Why Diets Don’t Work

…and what you can do instead

There’s a reason why the diet industry is worth so much money. People place a lot of importance on the way they look and whilst people also lose weight for health reasons, aesthetics have always led to easy sales. Diet is a term used to describe what a person eats, but over time, it has become synonymous with weight loss. In this blog I’m going to use the term diet to mean a weight loss, restrictive way of eating and not a person’s general eating habits. Let’s just get into it.

Why diets don’t work

  1. Diets restrict

Diets either restrict food in general or certain food groups, the focus is always on reduction and starving your body is not the best way to lose weight. When we restrict what we eat, our body goes into starvation mode. Physically, when our body detects that it’s not getting enough energy it can turns to using our muscle and lean tissue as stores of energy. The body preserves fat because it doesn’t know when it’s going to get more energy. Your body also stores what food you do eat as fat because it wants to have enough fuel to survive. This slows down your body’s metabolism and is often why people find it hard to keep weight off when they have lost it. Neurologically, our appetites go crazy when we restrict, undereating increases the levels of hormone Neuropeptide Y which makes you crave high carbohydrate foods. This craving can lead to binging which combined with the physical impact of staving the body is just havoc for the body and definitely does not help with fat loss!

Diets also assume a one size fits all approach to weight loss when this simply is not the case. There are so many factors involved; some of the core considerations related to weight loss are…

2. Different genetics

More than 340 different genes are implicated in how we store and burn fat. That gives a lot of room for variation between people. Our genes impact how much fat we store, where we store it, if we crave high sugar foods, our metabolism and so much more. This vast amount of difference between individuals means a generic weight loss diet is never going to cater to your own unique needs.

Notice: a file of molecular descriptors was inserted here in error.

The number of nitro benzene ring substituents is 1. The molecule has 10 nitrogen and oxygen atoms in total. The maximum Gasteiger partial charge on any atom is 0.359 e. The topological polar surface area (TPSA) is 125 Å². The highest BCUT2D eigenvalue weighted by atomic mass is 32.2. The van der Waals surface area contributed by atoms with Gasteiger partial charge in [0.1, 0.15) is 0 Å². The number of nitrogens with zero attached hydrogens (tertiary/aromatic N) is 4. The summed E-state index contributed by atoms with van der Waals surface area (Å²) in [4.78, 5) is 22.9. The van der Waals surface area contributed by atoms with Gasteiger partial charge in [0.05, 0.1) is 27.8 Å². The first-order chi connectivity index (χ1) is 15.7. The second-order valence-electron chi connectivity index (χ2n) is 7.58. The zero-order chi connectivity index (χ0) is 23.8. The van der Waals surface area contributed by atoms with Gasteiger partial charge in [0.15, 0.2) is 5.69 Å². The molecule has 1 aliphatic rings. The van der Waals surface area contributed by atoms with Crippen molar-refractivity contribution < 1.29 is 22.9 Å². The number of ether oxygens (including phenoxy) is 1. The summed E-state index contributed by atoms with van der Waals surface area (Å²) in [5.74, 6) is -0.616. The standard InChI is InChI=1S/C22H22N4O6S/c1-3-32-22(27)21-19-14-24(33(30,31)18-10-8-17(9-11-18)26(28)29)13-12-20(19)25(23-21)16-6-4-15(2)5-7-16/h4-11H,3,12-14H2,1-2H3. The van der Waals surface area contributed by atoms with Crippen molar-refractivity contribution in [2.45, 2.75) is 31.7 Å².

3. Metabolic variances

Our metabolism involves all the chemical processes which keep us living, moving and breathing. It’s how we convert food into fuel, the rate at which this happens and how efficiently. Genes play a role but so does the amount of exercise we do, the types of foods we eat, our stress levels, the amount of sleep we get as well as other factors. We each have different metabolisms so we have different caloric needs. This is why some people seem to be able to endlessly eat without putting on weight and some seem to only look at a bagel and put on a stone. We’re all different.

4. Gut microbiomes

We all have unique gut microbiomes (even twins), our gut microbiome impacts the way we digest food, how it gets transported around our body and how it gets used. Your gut microbiome may be well suited to digesting and using carbohydrates so being on a low carbohydrate diet may not work for you at all. Or your microbiome may be really good at absorbing fats and so you need to reduce your fat intake a little to reduce the amount of fat stored. Without taking into consideration your individual gut microbiome a diet is not going to work for you and your specific needs.


It all comes down to how unique we are as individuals. We all have different bodies and different needs so different quantities of different nutrients are needed. Personalised information as to what is the best nutrition for your body really is the best way to ensure what you eat is best for your body. This being said there are some general guidelines which can help everyone if you want to focus on reducing your weight without restrictive dieting.


What you can do instead

  1. Fill Up on Veggies

Make sure vegetables take up a lot of space on your plate and eat them first, if you have anything left on your plate at the end of a meal, make sure it’s not vegetables!

2. Add Foods Don’t Remove Them

Introduce new foods to your diet – try beans, lentils, a vegetable you don’t usually eat. Experiment with ‘healthier’ foods you don’t usually consume but don’t make other foods off limits. The more we stop ourselves from eating something, the more we want to eat it, just bring your focus to other foods instead.

3. Smaller Portions

Try eating a smaller portion of food you usually eat. Notice if you need extra food or if you’re just eating it because it’s already on the plate.

4. Slow Down

When we chew our food more thoroughly, we get fuller with less food and our body can access more of the nutrients. Slow down your eating, chew properly and notice when you feel full.

5. Plan for Snacks

Snacks can be a downfall for some, when you get those cravings for something small between meals and you reach for whatever’s easiest. Make sure you have snacks prepped and to hand – nuts, hummus and cucumber, some blueberries. It doesn’t have to be some complicated recipe just have snacks ready and make them the easiest choice so you don’t reach for that bag of crisps every time!


For personalised advice on nutrition and weight loss get in touch

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